The Associated Press reported that advocates for legitimizing same-sex “couples,” were “beaming.”

“We’re a family. We’ve been waiting for this a long time,” the wire service reported Cathy Kravitz of Portland celebrating.

The idea of same-sex couples already had been rejected soundly by voters in Oregon. In 2004, several thousand same-sex couples were given marriage licenses in Multnomah County, prompting Oregonians to approve by a 57-43 percent margin a constitutional ban on homosexual marriages. A court later nullified the licenses.

That aligned with 148 years of precedent in the state. However, 54 legislators in the statehouse during 2007 and Democratic Gov. Ted Kulongoski ignored that, working together on the new homosexual couples proposal.

They even included a section in a new law suggesting schools address the “attitudes” of those who do not choose to support those relationships.

The state already has begun implementation of the new law, with plans confirmed by prison officials to allow inmates who are part of a domestic partnership to live in the same prison facility, and in the same unit, a privilege specifically denied married inmates. Same-sex couples have have been registered since Mosman’s ruling.

In a column on the issue, Alan Sears, chief of the ADF, noted that the issue of marriage consisting of – and only of – one man and one woman is supported overwhelmingly in the United States. Twenty-seven of 28 states where voters have decided the question, they have limited marriage to one man and one woman.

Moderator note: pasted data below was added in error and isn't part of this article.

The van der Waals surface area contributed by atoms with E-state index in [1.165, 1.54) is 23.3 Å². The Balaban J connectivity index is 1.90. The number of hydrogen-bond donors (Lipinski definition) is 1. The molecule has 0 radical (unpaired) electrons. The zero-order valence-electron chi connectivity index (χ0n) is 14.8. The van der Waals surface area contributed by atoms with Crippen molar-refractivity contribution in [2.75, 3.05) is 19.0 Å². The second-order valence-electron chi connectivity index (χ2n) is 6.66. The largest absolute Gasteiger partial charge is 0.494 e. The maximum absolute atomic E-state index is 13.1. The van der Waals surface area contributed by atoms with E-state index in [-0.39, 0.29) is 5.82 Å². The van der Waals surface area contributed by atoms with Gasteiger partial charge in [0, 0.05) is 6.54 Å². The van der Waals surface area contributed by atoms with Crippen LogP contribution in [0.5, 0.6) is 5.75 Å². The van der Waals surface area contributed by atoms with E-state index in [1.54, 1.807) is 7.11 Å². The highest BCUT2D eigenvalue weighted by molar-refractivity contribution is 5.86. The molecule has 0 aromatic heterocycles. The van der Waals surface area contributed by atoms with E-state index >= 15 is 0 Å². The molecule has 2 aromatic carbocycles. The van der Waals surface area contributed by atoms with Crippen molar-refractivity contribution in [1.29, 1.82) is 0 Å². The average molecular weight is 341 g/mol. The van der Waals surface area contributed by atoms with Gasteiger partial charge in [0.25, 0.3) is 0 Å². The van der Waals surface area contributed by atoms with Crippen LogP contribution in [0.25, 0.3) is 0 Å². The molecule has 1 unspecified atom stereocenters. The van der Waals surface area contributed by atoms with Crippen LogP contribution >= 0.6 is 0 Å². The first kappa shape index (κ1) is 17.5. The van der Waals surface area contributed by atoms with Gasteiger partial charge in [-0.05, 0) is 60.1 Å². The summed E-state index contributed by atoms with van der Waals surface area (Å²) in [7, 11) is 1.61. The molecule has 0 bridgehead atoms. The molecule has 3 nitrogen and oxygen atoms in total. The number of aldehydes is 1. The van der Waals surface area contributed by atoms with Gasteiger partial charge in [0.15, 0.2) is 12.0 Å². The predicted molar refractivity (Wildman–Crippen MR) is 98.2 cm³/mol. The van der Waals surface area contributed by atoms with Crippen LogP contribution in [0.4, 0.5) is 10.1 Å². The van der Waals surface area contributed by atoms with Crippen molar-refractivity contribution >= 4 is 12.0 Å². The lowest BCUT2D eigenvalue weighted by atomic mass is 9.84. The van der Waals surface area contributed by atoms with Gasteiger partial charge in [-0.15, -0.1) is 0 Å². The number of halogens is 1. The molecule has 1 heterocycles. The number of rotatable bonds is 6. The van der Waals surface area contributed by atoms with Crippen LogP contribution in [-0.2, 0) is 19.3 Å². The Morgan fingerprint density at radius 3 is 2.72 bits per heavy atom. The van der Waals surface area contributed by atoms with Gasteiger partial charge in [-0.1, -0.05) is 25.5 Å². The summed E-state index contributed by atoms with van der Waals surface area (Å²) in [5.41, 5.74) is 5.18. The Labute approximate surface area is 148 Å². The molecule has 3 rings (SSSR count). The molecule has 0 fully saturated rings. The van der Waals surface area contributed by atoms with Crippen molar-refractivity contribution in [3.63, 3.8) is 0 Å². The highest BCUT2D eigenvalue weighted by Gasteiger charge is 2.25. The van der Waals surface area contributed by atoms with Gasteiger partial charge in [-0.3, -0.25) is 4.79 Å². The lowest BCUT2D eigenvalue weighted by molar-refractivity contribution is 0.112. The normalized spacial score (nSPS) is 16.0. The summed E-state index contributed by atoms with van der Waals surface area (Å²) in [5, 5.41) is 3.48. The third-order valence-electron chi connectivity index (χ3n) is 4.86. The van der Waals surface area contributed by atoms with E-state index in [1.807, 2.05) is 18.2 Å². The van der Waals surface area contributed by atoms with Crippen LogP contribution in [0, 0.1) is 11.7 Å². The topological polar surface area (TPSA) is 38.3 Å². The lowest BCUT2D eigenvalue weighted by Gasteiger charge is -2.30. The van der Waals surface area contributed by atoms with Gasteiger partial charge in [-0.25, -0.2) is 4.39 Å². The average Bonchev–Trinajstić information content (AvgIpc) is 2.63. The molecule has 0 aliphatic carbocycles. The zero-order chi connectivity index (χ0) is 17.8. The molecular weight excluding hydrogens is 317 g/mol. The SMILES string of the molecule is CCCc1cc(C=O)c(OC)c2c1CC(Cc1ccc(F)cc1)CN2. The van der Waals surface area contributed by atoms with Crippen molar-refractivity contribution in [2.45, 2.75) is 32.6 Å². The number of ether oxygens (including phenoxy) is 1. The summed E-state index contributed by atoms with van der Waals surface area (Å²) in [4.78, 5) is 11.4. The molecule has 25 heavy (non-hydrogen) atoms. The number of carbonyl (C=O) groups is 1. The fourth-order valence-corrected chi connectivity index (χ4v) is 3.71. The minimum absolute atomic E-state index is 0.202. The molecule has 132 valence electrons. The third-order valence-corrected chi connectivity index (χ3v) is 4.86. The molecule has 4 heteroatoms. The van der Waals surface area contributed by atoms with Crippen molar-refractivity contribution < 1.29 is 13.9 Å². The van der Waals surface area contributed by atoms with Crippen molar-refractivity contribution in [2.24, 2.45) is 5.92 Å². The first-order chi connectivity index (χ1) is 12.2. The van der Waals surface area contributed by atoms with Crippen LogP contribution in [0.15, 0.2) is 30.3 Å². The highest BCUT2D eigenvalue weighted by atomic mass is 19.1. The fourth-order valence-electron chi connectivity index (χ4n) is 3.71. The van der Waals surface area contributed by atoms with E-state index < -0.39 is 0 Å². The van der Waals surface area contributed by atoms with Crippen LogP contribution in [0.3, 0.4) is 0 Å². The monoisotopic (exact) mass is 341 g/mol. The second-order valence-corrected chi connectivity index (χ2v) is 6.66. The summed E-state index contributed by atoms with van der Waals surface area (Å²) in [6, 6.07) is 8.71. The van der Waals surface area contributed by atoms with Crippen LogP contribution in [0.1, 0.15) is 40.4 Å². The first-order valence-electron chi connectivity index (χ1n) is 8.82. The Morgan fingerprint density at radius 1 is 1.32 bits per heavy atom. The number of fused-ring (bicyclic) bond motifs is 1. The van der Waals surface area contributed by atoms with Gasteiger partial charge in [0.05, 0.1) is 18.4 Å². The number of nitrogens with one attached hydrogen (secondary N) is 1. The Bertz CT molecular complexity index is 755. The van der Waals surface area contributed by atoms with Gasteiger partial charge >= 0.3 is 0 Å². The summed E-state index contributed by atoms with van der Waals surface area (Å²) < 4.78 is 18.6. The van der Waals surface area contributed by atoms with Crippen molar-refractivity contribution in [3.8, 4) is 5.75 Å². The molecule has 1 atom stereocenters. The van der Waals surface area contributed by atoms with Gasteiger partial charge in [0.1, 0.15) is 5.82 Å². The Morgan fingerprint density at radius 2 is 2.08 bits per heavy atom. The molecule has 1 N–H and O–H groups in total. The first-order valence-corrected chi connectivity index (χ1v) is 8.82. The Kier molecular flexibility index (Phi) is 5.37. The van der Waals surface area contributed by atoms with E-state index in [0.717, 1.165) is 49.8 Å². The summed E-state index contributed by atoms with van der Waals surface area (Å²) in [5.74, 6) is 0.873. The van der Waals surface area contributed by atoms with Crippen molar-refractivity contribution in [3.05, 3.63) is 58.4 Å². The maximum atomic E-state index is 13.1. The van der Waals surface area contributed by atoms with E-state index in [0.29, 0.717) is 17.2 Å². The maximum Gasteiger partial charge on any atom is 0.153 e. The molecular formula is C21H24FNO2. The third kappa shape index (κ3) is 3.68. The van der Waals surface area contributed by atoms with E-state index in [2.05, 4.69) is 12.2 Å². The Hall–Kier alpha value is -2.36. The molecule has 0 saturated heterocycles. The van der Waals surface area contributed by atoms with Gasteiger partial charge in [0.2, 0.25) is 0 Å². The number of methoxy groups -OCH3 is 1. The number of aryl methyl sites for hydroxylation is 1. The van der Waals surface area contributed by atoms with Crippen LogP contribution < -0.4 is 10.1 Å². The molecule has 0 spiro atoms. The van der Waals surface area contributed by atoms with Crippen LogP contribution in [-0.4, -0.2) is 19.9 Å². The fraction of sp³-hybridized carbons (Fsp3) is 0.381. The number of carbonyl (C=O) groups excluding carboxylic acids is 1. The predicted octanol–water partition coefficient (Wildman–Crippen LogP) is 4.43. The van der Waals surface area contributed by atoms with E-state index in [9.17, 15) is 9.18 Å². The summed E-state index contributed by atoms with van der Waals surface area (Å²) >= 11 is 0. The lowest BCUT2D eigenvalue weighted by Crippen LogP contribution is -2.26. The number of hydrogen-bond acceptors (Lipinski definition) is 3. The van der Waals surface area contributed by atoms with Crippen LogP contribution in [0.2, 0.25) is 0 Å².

“Those seeking to fabricate same-sex ‘marriage’ have long recognized the American public is a roadblock to their success. In 1998, after ADF-allied litigation allowed Alaska citizens to vote on (and pass) a constitutional amendment barring same-sex unions, the ACLU executive director declared: ‘Today’s results prove that certain fundamental issues should not be left up to a majority vote.’

“When the (new) referendum was submitted to the Oregon Secretary of State on Sept. 26, signatures exceeded the required number by more than 6,000. However, the Secretary of State announced there were not enough signatures to sustain the referendum. The evaluated ‘sample’ was said to be only five signatures short. If you wonder how this could happen, you aren’t alone. As it turns out, there is a very clear explanation – many of the signatures were wrongfully rejected,” Sears said.

“Signatures were invalidated for allegedly not matching their voter registration cards, being illegible, or coming from unregistered voters. But according to ADF attorneys who examined the signatures, several of those kicked out did match, were legible, and the affected voters actually were registered. In other words, many valid signers were ignored,” he continued.

Clerks then “adamantly”‘ resisted efforts by signers to authenticate their signatures. “One county clerk even told a rejected signer, in person, and to their face, ‘tough nuggets,’” Sears said.

Bill Burgess, the clerk in Marion County, confirmed the state had given county clerks instructions to follow a “precedent” and not correct any incorrectly classified signatures they may have been told about.